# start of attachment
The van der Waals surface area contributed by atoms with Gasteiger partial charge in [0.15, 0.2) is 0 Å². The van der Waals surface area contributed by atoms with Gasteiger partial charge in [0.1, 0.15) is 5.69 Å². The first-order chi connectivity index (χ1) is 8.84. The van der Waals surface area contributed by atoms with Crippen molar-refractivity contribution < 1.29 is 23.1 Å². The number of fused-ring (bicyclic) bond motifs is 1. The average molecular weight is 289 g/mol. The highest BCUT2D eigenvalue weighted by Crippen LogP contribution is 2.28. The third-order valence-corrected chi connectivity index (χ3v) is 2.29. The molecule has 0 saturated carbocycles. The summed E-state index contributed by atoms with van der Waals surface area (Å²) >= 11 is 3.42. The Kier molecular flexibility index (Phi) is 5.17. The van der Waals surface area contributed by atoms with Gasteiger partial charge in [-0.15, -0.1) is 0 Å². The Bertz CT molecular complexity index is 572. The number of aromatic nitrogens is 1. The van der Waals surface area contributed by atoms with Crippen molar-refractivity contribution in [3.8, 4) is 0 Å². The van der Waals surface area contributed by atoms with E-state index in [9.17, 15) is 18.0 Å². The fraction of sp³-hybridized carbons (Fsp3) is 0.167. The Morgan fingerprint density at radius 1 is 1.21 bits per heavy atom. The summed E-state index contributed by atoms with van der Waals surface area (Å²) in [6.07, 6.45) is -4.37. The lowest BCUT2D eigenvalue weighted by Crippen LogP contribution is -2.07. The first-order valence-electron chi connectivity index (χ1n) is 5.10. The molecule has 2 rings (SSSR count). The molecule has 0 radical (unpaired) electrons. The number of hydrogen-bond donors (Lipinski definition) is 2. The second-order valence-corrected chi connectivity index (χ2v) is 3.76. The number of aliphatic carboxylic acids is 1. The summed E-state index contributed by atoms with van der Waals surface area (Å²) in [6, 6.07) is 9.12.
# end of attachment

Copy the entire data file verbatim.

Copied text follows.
The van der Waals surface area contributed by atoms with Gasteiger partial charge in [0.15, 0.2) is 0 Å². The van der Waals surface area contributed by atoms with Gasteiger partial charge in [0.1, 0.15) is 5.69 Å². The first-order chi connectivity index (χ1) is 8.84. The van der Waals surface area contributed by atoms with Crippen molar-refractivity contribution < 1.29 is 23.1 Å². The number of fused-ring (bicyclic) bond motifs is 1. The average molecular weight is 289 g/mol. The highest BCUT2D eigenvalue weighted by Crippen LogP contribution is 2.28. The third-order valence-corrected chi connectivity index (χ3v) is 2.29. The molecule has 0 saturated carbocycles. The summed E-state index contributed by atoms with van der Waals surface area (Å²) >= 11 is 3.42. The Kier molecular flexibility index (Phi) is 5.17. The van der Waals surface area contributed by atoms with Gasteiger partial charge in [-0.15, -0.1) is 0 Å². The Bertz CT molecular complexity index is 572. The number of aromatic nitrogens is 1. The van der Waals surface area contributed by atoms with Crippen molar-refractivity contribution in [3.8, 4) is 0 Å². The van der Waals surface area contributed by atoms with E-state index in [9.17, 15) is 18.0 Å². The fraction of sp³-hybridized carbons (Fsp3) is 0.167. The Morgan fingerprint density at radius 1 is 1.21 bits per heavy atom. The summed E-state index contributed by atoms with van der Waals surface area (Å²) in [6.07, 6.45) is -4.37. The lowest BCUT2D eigenvalue weighted by Crippen LogP contribution is -2.07. The first-order valence-electron chi connectivity index (χ1n) is 5.10. The molecule has 2 rings (SSSR count). The molecule has 0 radical (unpaired) electrons. The number of hydrogen-bond donors (Lipinski definition) is 2. The second-order valence-corrected chi connectivity index (χ2v) is 3.76. The number of aliphatic carboxylic acids is 1. The summed E-state index contributed by atoms with van der Waals surface area (Å²) in [6, 6.07) is 9.12.